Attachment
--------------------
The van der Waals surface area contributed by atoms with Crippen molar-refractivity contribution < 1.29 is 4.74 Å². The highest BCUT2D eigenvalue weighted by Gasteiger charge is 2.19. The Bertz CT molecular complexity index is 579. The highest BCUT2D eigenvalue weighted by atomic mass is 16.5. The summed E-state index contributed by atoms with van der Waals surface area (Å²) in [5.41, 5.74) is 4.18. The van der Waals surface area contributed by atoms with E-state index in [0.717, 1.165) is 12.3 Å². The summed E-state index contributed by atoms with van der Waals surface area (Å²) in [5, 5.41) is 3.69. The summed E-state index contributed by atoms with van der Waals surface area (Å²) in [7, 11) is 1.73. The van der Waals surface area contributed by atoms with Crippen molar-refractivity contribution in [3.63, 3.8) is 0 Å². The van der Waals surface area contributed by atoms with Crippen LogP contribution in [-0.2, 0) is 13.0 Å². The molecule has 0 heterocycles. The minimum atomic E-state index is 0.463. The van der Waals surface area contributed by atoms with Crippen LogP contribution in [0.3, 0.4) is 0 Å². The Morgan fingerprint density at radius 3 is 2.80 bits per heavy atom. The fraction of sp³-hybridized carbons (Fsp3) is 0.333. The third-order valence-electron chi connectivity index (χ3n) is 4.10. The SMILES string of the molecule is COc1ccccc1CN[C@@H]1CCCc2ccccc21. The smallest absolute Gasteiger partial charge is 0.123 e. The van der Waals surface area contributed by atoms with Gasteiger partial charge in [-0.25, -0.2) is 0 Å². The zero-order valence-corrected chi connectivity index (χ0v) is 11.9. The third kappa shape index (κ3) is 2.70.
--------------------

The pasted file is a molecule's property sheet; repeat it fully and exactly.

The van der Waals surface area contributed by atoms with Crippen molar-refractivity contribution < 1.29 is 4.74 Å². The highest BCUT2D eigenvalue weighted by Gasteiger charge is 2.19. The Bertz CT molecular complexity index is 579. The highest BCUT2D eigenvalue weighted by atomic mass is 16.5. The summed E-state index contributed by atoms with van der Waals surface area (Å²) in [5.41, 5.74) is 4.18. The van der Waals surface area contributed by atoms with E-state index in [0.717, 1.165) is 12.3 Å². The summed E-state index contributed by atoms with van der Waals surface area (Å²) in [5, 5.41) is 3.69. The summed E-state index contributed by atoms with van der Waals surface area (Å²) in [7, 11) is 1.73. The van der Waals surface area contributed by atoms with Crippen molar-refractivity contribution in [3.63, 3.8) is 0 Å². The van der Waals surface area contributed by atoms with Crippen LogP contribution in [-0.2, 0) is 13.0 Å². The molecule has 0 heterocycles. The minimum atomic E-state index is 0.463. The van der Waals surface area contributed by atoms with Crippen LogP contribution in [0.3, 0.4) is 0 Å². The Morgan fingerprint density at radius 3 is 2.80 bits per heavy atom. The fraction of sp³-hybridized carbons (Fsp3) is 0.333. The third-order valence-electron chi connectivity index (χ3n) is 4.10. The SMILES string of the molecule is COc1ccccc1CN[C@@H]1CCCc2ccccc21. The smallest absolute Gasteiger partial charge is 0.123 e. The van der Waals surface area contributed by atoms with Gasteiger partial charge in [-0.25, -0.2) is 0 Å². The zero-order valence-corrected chi connectivity index (χ0v) is 11.9. The third kappa shape index (κ3) is 2.70.